My saving grace however, was an elderly man who identified himself as Dr. Gregory. I sat down next to him after giving up my seat to the clingy young couple. He introduced himself in between speakers and he forgave me, completely, for forgetting that his country of birth, Poland existed. (Hey, I’m a Russophile and I was dead tired.) The friendliness was off-putting at first, and I kept expecting him to pounce. But I quickly found out that Dr. Gregory wasn’t just another person trying to level backhanded insults or passive aggressive quips at me. No, he was actually a joy to speak to, even if I had a hard time understanding what he was getting at sometimes and there was no guarantee he wasn’t a little bit wonky from old age. (“Solidarity!” he declared at one point– that, I understood.) Aaand he was fond of stroking my forearm and calling me “beauty,” which was slightly creepy. At one point he promised that we were going to be “good friends,” he was sure of it.
And yet, given the context, the guy seemed completely sane to me– and not just because he was kind of dressed like a hipster (plaid shirt, Teva sandals, and hair that was tousled just so). He actually had a sense of humor about the whole thing, which at various moments led me to believe that he was also there to conduct a strange social experiment, only he was better able to avoid detection as an old white man without tattoos. But then again, Dr. Gregory’s clear disdain for “communists” was a dead giveaway for which side he was on. At one point, he joked that “Bernie Sanders, he’s from my country–” He smirked as he waited for my reaction and then chuckled, “Communist!”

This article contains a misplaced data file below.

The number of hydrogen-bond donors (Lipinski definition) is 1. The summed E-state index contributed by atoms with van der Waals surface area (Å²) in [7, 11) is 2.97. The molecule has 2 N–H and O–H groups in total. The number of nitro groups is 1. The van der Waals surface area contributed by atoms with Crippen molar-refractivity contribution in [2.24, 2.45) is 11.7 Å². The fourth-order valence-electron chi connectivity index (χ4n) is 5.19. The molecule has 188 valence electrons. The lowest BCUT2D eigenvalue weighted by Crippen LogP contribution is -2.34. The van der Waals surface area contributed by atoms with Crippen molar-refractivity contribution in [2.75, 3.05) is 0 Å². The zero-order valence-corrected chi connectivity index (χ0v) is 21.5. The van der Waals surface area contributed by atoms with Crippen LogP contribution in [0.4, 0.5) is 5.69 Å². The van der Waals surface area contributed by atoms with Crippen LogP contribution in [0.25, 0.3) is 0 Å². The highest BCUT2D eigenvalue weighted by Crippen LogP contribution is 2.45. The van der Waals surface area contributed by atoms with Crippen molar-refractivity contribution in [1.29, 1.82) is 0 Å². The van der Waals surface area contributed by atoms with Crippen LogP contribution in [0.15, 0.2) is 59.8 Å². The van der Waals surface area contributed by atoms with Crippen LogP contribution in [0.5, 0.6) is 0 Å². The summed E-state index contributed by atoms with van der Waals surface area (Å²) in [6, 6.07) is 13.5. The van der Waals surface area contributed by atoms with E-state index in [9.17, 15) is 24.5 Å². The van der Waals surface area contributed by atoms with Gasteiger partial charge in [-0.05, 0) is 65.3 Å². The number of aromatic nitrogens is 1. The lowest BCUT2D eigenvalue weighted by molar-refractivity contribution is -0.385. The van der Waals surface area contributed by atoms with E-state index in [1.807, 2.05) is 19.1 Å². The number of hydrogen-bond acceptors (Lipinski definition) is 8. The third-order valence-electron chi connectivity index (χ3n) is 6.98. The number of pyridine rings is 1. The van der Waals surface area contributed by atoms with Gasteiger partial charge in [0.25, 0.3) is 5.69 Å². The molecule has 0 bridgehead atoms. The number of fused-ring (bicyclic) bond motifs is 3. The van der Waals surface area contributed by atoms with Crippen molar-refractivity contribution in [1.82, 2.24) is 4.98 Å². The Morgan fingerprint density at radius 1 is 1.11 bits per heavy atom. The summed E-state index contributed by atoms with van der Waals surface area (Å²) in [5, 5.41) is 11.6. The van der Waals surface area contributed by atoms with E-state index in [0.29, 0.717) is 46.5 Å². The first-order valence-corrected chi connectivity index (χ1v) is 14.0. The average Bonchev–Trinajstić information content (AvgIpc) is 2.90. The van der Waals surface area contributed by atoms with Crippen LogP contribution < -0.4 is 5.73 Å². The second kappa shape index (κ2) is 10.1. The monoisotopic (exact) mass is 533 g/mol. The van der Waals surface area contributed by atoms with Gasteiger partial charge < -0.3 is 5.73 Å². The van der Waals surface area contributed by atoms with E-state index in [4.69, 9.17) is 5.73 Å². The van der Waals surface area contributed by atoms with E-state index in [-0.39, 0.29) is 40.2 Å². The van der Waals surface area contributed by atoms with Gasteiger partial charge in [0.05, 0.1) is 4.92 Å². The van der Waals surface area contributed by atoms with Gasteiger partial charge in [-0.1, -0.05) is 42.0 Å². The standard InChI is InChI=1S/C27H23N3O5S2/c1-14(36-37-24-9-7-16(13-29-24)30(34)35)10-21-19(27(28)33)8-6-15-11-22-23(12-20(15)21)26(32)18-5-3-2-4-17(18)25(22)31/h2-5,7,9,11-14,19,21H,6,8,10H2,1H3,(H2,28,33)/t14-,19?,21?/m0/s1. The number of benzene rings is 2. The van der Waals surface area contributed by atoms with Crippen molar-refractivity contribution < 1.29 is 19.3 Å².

However, what made Dr. Gregory a reasonable person was that he was able to engage with me like an actual human being, despite our obvious political differences, and actually discuss things with me, however inane that smalltalk might have been. At various moments during Trump’s speech, he would turn to me, widen his eyes, and shake his head ever so softly. He suggested that this shimmering blonde man who would be president might be “too Hollywood” for the part, and he seemed perturbed by all the “Lock her up!” chanting, laughing darkly whenever it would start up again.